37. From a marketing standpoint, you’re always going to put the bigger person’s name in bigger text.

    The egalitarian creative-type in me likes the idea of putting people’s names depending on their contributions to creating the story. The writer and artist working in a true collaboation vs a writer having a fully actualzied script and "hiring" an artist are two different things.

    My New Year’s resolution has been to pay more attention to who’s penciling it. Because I can think of a lot of writers I’d buy works just because they wrote it, but only three artists — Amanda Conner, J.H. Williams, & Skottie Young — I’d do the same for their interior penciling. 

  38. This may have already been said but it doesn’t matter if it is a writer, artist or inker, the top billing will go to whomever will sell the book best. Take someone like Will Farrell, he will take top billing over most actors to sell a film but that doesn’t mean the other actors in the film aren’t better at the acting craft than him.

  39. "there wouldn’t be X comicbook without the writer AND the artist" isn’t an entirely accurate statement, either. While yes, Watchmen wouldn’t have been Watchmen without Alan Moore, Watchmen wouldn’t have been a comic book without Dave Gibbons.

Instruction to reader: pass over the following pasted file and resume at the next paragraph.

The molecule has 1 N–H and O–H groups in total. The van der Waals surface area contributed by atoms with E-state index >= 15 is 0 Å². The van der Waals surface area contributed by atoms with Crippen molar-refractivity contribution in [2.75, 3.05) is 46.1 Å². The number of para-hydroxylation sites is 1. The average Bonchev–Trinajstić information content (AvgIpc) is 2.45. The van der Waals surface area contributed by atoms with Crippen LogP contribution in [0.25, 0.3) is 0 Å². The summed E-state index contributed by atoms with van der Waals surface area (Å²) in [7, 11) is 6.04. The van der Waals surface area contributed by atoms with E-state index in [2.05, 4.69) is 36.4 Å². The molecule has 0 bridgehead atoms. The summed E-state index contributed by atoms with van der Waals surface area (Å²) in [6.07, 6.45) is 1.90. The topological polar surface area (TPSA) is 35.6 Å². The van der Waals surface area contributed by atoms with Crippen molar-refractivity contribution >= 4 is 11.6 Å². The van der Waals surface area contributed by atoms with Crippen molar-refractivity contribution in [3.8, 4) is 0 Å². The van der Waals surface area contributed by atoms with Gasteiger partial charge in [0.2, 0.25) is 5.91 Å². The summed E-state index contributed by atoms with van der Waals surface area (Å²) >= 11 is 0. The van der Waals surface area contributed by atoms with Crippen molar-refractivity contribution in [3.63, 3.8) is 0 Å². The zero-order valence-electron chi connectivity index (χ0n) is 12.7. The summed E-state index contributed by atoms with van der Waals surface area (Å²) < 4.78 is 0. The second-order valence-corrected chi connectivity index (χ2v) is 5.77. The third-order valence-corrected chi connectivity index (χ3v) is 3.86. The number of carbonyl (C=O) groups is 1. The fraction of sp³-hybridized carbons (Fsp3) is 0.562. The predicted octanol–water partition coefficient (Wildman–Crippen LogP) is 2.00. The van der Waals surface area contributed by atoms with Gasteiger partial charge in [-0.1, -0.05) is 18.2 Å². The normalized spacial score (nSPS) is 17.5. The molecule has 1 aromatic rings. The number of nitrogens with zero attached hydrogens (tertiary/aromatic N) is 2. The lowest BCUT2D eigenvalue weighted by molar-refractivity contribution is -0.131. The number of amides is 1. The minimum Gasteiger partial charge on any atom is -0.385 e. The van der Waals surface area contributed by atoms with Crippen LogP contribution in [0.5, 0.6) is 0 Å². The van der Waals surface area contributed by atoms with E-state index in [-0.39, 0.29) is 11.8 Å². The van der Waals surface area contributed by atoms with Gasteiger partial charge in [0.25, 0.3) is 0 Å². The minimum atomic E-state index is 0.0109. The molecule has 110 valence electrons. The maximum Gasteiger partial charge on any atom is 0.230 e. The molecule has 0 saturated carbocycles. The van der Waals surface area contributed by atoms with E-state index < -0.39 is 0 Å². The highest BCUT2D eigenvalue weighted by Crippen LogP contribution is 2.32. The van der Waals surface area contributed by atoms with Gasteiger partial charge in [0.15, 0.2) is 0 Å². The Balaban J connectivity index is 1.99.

40. @conor & @JohnVFerrigno: A good example of top billing in film is Brad Pitt in Inglorious Basterds.  He isn’t in the movie alot but gets top billing because of the draw.

  41. I think Marlon Brando got top billing in Superman which is absurd.

  42. @JesTr: And because he was FANTASTIC in it! 🙂

  43. It’s a business decision. The bottom line is when a fan discovers or looks for the name they will find those creators books. The decision by a company to publish whom ever is big the big name at the time to sell the product is a legitimate practice. As long as the credit for the creators are acknowledged, every artist wants the best opportunity to receive the largest amount of royalties for their work. It’s the trade off but not a bad thing, when they must think of thier own real life expenses.